A Brief Overview of Recurrent Neural Networks (RNN)
This article was published as a part of the Data Science Blogathon.
Apple’s Siri and Google’s voice search both use Recurrent Neural Networks (RNNs), which are the stateoftheart method for sequential data. It’s the first algorithm with an internal memory that remembers its input, making it perfect for problems involving sequential data in machine learning. It’s one of the algorithms responsible for the incredible advances in deep learning over the last few years. In this article, we’ll go over the fundamentals of recurrent neural networks, as well as the most pressing difficulties and how to address them.
Introduction on Recurrent Neural Networks
A Deep Learning approach for modelling sequential data is Recurrent Neural Networks (RNN). RNNs were the standard suggestion for working with sequential data before the advent of attention models. Specific parameters for each element of the sequence may be required by a deep feedforward model. It may also be unable to generalize to variablelength sequences.
Recurrent Neural Networks use the same weights for each element of the sequence, decreasing the number of parameters and allowing the model to generalize to sequences of varying lengths. RNNs generalize to structured data other than sequential data, such as geographical or graphical data, because of its design.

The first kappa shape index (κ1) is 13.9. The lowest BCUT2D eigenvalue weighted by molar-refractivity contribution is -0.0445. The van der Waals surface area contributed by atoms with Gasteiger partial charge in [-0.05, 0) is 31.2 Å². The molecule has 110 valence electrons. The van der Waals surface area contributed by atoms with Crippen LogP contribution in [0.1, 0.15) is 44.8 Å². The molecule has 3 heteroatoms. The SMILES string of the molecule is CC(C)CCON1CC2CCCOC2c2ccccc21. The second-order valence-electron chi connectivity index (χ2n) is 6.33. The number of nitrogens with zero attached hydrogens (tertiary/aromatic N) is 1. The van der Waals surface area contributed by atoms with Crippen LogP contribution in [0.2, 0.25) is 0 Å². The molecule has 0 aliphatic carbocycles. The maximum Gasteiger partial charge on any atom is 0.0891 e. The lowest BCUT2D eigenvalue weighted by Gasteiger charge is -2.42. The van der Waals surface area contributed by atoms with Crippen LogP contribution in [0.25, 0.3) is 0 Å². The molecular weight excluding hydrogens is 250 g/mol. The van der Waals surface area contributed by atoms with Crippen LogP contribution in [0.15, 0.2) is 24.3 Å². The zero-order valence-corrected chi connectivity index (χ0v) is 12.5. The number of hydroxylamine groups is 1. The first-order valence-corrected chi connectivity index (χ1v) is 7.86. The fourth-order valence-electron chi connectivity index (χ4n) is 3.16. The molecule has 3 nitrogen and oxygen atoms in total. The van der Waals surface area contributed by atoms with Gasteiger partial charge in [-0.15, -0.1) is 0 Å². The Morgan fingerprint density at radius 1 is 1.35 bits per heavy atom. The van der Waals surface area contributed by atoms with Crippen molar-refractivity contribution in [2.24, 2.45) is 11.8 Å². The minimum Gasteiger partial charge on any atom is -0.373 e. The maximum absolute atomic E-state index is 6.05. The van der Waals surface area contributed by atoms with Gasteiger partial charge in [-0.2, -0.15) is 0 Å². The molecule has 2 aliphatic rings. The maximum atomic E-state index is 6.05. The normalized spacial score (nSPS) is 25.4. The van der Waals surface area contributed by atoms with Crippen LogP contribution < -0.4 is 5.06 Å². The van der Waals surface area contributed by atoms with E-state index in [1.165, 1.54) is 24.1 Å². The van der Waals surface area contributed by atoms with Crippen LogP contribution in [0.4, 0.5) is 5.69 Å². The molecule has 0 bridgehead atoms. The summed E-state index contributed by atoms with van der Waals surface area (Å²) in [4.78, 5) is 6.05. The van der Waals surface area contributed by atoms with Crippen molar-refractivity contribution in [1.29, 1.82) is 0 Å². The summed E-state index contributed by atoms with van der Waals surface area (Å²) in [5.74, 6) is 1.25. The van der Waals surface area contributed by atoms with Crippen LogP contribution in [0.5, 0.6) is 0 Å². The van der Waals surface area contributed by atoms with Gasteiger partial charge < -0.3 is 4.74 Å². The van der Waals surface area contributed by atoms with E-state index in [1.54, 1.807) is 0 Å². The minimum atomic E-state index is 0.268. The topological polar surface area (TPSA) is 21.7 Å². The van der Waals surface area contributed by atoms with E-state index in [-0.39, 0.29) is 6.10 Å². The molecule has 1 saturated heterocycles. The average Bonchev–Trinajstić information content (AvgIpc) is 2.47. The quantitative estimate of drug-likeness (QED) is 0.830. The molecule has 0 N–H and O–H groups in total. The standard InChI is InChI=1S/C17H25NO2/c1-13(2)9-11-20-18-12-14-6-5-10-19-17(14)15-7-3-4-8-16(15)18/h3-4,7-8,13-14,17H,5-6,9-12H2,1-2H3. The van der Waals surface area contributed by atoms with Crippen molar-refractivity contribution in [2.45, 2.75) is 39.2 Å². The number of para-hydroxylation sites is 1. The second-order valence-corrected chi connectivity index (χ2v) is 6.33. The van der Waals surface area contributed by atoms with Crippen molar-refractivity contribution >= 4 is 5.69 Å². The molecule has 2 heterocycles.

Recurrent neural networks, like many other deep learning techniques, are relatively old. They were first developed in the 1980s, but we didn’t appreciate their full potential until lately. The advent of long shortterm memory (LSTM) in the 1990s, combined with an increase in computational power and the vast amounts of data that we now have to deal with, has really pushed RNNs to the forefront.
What is a Recurrent Neural Network (RNN)?
Neural networks imitate the function of the human brain in the fields of AI, machine learning, and deep learning, allowing computer programs to recognize patterns and solve common issues.
RNNs are a type of neural network that can be used to model sequence data. RNNs, which are formed from feedforward networks, are similar to human brains in their behaviour. Simply said, recurrent neural networks can anticipate sequential data in a way that other algorithms can’t.